This is a watershed moment in terms of OpenID’s brief history as it seems to represent a change in the perception and utility of the protocol by a very significant potential proponent.
For once I can say to someone like Google, “No, you don’t know me, you’ve never let me use my own credentials — my own domain — where I’ve built up my reputation — to login to your system before. To date you’ve only let me use your siloed credentials to sign in against your servers… you never trusted me before. Today you’re starting to say, ‘Well, maybe it’s okay for you to tell me who you are using your own credentials.’”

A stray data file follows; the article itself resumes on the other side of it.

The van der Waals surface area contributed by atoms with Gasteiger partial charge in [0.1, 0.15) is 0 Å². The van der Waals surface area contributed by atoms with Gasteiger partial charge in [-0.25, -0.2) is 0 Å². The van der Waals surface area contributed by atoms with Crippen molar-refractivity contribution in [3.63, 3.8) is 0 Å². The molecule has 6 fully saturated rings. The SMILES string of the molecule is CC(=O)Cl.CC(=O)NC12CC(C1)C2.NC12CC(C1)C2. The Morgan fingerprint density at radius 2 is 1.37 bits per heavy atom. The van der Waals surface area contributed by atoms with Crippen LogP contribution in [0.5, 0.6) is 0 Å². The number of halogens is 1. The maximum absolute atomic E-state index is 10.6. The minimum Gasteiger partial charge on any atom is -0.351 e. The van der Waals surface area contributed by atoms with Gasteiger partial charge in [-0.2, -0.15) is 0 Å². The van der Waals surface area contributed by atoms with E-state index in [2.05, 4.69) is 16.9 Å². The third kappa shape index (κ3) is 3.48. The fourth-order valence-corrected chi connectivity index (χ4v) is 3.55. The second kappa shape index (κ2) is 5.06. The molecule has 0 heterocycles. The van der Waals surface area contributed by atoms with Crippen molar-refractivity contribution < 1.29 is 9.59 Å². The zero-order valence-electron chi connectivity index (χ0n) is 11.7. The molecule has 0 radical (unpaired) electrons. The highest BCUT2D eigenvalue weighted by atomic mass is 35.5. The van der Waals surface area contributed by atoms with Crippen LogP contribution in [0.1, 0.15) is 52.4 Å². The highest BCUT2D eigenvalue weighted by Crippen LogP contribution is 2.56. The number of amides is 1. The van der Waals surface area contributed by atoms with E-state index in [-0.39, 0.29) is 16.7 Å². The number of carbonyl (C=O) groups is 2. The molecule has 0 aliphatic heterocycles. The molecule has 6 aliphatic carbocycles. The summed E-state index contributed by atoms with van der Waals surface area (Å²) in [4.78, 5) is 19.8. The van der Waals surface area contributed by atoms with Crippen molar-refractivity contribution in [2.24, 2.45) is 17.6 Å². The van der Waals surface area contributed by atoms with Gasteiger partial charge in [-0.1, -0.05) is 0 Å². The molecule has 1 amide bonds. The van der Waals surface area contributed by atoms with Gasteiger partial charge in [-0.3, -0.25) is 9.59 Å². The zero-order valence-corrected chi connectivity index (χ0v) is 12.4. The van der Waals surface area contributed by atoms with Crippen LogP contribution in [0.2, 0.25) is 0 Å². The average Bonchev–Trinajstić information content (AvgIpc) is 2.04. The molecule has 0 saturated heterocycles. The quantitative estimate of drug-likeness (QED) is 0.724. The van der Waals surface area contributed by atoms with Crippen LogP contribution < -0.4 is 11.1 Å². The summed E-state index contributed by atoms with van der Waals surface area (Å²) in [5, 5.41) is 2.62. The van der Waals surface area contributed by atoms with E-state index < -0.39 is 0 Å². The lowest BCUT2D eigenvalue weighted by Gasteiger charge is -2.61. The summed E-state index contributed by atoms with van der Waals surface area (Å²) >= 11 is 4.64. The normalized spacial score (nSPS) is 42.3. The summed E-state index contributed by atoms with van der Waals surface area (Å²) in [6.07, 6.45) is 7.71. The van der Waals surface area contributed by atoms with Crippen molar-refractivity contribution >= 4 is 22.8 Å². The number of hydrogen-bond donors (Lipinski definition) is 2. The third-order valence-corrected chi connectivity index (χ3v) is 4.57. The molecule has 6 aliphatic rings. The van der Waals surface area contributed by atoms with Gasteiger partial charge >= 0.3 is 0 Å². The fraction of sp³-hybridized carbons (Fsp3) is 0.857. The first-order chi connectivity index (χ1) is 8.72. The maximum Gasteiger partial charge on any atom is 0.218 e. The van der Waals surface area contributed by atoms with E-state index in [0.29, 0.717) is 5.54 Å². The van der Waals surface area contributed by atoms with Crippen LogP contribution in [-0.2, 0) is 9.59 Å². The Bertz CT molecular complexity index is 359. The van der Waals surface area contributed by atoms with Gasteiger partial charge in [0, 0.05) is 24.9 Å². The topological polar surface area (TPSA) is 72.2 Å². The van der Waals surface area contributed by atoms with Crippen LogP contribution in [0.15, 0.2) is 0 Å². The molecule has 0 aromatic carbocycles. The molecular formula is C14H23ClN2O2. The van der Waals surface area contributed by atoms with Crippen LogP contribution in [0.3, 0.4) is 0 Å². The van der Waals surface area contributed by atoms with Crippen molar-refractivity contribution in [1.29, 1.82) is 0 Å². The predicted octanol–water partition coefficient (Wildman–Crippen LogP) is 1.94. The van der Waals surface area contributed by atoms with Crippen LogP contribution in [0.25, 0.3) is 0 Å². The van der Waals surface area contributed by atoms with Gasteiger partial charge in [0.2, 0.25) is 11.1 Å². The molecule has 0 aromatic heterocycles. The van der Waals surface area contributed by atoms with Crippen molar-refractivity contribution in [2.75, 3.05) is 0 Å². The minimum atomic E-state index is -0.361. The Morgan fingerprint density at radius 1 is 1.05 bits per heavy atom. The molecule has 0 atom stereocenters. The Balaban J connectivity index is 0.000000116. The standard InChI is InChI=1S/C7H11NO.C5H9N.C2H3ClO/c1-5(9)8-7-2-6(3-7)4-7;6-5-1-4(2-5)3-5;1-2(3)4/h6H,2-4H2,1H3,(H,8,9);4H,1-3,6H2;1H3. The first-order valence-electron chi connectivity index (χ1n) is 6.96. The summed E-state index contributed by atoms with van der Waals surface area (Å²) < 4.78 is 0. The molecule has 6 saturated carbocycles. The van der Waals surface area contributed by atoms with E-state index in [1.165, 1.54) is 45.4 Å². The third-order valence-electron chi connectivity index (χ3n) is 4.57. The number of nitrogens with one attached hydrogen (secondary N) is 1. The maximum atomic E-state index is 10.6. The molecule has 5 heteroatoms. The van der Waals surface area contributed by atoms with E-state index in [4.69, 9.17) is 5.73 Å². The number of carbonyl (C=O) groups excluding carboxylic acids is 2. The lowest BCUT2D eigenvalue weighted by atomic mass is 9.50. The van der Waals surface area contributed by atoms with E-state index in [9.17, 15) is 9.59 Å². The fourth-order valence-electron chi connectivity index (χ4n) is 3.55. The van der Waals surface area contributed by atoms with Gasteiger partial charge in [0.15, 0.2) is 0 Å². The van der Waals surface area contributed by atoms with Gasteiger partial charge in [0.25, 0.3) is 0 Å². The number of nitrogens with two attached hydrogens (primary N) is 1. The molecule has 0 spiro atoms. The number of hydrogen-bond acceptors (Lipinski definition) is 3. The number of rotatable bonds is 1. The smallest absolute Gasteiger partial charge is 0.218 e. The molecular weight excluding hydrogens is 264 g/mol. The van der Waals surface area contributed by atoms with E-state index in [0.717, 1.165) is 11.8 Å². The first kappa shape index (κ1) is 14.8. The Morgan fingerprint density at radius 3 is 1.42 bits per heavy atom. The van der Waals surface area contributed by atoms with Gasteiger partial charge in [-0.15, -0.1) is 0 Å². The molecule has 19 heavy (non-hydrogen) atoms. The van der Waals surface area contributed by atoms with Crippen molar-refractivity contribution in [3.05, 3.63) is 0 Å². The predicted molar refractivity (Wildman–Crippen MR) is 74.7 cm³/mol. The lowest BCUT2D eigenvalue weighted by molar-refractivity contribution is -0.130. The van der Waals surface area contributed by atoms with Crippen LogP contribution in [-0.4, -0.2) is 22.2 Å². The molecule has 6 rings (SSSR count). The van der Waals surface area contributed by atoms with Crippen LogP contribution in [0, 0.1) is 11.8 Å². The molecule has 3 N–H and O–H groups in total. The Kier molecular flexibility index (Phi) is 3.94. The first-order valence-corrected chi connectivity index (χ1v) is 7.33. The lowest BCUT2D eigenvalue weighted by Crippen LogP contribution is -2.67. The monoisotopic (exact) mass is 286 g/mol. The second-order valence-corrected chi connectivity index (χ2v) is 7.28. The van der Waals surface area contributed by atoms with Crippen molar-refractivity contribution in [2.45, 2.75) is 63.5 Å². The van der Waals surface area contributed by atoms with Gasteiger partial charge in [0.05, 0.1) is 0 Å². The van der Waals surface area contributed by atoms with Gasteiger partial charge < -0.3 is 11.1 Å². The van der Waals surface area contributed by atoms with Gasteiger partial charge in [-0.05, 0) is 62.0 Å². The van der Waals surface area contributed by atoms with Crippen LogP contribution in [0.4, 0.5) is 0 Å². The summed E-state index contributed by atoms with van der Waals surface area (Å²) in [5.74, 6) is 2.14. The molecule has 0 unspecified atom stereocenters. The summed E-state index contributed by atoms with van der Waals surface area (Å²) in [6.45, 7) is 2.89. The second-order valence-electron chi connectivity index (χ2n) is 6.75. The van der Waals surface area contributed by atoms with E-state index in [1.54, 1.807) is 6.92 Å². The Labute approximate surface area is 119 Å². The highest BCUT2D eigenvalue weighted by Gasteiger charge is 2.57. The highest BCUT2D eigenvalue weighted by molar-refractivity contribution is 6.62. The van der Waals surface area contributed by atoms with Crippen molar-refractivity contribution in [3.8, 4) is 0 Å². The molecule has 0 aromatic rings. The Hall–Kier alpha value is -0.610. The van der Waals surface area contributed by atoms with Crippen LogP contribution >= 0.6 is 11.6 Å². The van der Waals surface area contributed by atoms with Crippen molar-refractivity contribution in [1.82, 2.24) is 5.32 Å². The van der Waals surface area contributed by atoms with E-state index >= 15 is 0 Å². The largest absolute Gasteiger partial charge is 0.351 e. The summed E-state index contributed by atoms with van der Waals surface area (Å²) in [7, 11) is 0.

Now, don’t think me getting wistful here.
OpenID is far from perfect (as Marshall Kirkpatrick has pointed out). But, with Internet Identity Workshop coming next week, we have a great opportunity to discuss the necessary improvements that need to happen around user experience, around security, around finalization of the protocol and around thinking through what possibilities a more “citizen centric web” might bring.
(Oh, and in case you hadn’t noticed, I like to use Pearl Jam song titles in my blog posts.)